Taxation of foreign professional athletes

 

Nonresident alien professional athletes

 

Foreign professional athletes qualifying as nonresident aliens would likely consist of non-team-sport athletes such as:

 

–    golfers,

–    tennis players,

–    race car drivers,

–    fighters, and

–    track and field athletes.

 

These professional athletes would likely not meet the Green Card Test and the Substantial Presence Test, and therefore, they would be subjected to rules pertaining to nonresident alien taxation.

 

Nonresident aliens are taxed generally on effectively connected income (ECI) with a U.S. trade or business and certain kinds of fixed, determinable, annual, or periodical (FDAP) income.[13] All income from U.S. sources that is connected with the conduct of a trade or business in the U.S. is considered effectively connected income and is taxed at the regular graduated income tax rates.[14] Income earned as the result of a foreign professional athlete’s participation in a sporting event would be considered the performance of personal services and, therefore, would qualify as ECI.

 

FDAP income refers to all income, except for gains derived from the sale of real property and items excluded from gross income, such as municipal tax-exempt or qualified scholarship income.[15]

 

Examples of FDAP income that nonresident professional athletes might earn from U.S. sources would include interest and dividend income, rents, royalties, commissions, prize money, and fight purses.[16] Non-ECI income, such as investment income, is taxed at a flat 30% tax rate or a lower treaty rate, if applicable.

 

Income tax treaties

 

A key point to investigate with regard to the taxation of foreign professional athletes is to ascertain whether or not an income tax treaty exists between the United States and the foreign country of residence.[17] Under tax treaties, provisions are included that allow foreign persons to be taxed at reduced rates or exempt from taxes on certain items of income they receive from U.S. sources.[18]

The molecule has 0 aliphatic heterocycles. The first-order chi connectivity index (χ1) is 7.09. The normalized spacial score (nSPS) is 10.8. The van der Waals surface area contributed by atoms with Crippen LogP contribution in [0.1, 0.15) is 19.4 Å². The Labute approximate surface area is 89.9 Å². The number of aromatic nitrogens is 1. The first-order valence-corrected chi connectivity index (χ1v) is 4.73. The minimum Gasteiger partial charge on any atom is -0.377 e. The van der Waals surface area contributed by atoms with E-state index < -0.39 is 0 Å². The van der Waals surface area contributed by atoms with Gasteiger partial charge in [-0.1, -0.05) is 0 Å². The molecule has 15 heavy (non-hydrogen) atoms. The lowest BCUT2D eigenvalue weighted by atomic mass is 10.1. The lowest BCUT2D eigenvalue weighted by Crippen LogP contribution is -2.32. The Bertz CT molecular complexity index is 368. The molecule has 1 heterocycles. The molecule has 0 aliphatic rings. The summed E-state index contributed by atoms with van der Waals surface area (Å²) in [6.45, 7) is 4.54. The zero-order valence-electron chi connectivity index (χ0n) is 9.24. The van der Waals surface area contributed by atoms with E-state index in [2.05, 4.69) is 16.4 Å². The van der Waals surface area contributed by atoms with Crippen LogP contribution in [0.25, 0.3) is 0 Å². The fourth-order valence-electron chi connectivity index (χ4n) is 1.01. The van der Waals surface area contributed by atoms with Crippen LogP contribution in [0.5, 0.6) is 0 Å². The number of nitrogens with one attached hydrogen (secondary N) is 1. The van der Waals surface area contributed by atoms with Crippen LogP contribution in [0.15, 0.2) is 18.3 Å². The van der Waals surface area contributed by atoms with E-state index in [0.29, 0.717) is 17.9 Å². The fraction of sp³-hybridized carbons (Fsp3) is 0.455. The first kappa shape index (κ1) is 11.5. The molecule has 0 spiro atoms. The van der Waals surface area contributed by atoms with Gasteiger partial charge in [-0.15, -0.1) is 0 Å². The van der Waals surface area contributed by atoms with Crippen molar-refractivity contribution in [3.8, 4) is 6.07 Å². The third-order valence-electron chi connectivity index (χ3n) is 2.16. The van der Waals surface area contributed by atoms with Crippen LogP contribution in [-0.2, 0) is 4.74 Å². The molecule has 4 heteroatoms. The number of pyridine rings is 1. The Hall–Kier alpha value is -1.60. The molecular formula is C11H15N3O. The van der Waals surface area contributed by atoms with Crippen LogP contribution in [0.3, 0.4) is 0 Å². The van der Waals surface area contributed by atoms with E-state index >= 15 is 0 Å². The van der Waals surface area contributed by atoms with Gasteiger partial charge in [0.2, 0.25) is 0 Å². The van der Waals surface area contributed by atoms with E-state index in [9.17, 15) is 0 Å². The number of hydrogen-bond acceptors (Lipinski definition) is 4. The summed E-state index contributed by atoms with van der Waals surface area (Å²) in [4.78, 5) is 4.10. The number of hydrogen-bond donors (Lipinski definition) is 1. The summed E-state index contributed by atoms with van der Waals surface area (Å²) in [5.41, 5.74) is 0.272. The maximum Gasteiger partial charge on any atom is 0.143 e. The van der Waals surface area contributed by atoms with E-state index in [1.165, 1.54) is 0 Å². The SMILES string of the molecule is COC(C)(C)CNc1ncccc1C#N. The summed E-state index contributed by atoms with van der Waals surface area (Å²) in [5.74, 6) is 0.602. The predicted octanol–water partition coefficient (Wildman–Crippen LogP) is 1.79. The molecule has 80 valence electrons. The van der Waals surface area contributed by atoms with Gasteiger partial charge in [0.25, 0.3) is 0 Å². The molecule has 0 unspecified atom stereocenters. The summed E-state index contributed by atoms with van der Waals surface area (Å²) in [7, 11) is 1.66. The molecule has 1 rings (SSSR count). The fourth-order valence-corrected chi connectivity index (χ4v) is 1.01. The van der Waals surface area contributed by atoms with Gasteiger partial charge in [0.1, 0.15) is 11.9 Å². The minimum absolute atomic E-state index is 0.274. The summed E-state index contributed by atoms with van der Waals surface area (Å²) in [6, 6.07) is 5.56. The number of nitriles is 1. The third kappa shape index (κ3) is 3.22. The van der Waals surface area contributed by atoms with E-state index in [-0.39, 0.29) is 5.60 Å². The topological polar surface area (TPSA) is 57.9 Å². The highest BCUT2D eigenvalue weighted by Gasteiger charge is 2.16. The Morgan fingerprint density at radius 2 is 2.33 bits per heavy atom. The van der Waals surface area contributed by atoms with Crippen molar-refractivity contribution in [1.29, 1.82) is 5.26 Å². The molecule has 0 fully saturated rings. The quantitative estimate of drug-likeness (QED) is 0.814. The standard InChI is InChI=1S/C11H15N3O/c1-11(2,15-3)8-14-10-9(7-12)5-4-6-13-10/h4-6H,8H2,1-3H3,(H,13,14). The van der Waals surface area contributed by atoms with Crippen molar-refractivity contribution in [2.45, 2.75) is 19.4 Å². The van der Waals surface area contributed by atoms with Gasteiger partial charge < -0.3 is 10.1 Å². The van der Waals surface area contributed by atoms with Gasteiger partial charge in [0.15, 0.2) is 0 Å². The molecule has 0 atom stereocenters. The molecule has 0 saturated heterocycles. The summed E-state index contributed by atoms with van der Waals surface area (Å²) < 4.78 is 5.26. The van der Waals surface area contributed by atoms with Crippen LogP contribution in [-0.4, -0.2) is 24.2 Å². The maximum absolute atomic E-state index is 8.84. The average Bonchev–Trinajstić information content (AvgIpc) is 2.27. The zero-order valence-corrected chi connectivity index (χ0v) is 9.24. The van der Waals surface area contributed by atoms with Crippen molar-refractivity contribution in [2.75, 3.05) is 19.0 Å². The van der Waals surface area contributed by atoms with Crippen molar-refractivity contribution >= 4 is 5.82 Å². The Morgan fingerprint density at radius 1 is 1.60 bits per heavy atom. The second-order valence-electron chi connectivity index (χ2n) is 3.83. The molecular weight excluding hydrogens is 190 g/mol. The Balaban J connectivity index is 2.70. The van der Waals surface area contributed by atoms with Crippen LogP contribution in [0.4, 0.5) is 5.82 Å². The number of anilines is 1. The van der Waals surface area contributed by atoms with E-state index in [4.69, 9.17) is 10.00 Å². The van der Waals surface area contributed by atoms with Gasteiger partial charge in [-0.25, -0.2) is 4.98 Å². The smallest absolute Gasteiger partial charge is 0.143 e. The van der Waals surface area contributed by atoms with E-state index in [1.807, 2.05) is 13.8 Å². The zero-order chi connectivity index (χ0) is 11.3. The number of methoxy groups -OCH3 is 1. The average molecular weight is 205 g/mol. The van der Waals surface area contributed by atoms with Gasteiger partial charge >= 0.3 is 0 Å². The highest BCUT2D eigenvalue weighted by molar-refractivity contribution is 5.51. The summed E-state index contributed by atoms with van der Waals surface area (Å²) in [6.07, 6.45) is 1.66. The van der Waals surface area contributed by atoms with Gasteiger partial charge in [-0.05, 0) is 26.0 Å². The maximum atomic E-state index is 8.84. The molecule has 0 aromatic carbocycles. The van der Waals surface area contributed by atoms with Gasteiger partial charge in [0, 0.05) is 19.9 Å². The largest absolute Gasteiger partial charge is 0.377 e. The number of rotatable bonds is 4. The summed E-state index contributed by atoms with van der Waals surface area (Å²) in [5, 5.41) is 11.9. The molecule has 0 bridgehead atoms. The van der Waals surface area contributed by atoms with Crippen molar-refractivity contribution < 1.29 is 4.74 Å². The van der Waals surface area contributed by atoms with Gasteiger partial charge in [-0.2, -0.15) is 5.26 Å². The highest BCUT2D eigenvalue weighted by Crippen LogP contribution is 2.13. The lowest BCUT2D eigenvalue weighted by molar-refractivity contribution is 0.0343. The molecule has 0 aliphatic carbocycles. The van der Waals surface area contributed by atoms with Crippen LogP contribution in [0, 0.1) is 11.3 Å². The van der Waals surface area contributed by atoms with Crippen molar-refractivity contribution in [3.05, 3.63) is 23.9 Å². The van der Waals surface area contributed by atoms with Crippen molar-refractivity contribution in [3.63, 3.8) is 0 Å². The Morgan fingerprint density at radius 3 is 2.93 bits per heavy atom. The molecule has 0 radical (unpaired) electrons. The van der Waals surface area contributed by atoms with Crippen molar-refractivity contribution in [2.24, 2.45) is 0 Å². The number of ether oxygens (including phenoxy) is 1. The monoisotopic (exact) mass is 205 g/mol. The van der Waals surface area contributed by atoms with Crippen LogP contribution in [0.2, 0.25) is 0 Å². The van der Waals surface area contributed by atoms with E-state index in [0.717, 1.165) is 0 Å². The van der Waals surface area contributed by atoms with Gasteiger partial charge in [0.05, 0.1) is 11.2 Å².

Of particular note, most of the tax treaties explicitly provide guidance to professional athletes in a section labeled something similar to “Artists and Athletes”. For example, the Convention between the United States and the United Kingdom contains Article 16, “Entertainers and Sportsmen”, which provides an exemption of U.S. taxation for United Kingdom residents on up to $ 20,000 of personal service income earned in the United States.[19] This treaty exemption would overrule the prevailing IRC, and thus, invocation of this treaty position would allow the income to be nontaxable in the United States.

 

The income tax treaties vary from country to country, so it is important to carefully review the applicable country’s tax treaty to understand its provisions affecting professional athletes performing services in the United States.

 

Resident alien professional athletes

 

Professional athletes likely qualifying as resident aliens, due to the length of their playing seasons, would consist of team-sport athletes such as those participating in the following U.S. professional sporting leagues:

 

–    National Football League (NFL),

–    National Basketball Association (NBA),

–    Major League Baseball (MLB),

–    National Hockey League (NHL), and

–    Major League Soccer (MLS).

 

These professional athletes would likely meet one or both of the Green Card Test and the Substantial Presence Test, and therefore, they would be subjected to resident alien taxation.

 

Resident aliens are taxed in the same manner as U.S. citizens. All income, regardless of source, must be reported on a U.S. tax return for a resident alien. Worldwide income is subject to taxation at graduated income tax rates, and deductions, exemptions and credits are allowed in the same manner as for U.S. citizens. Additionally, various filing statuses are available. Tax returns are due by April 15 of the year following the applicable calendar year.[20]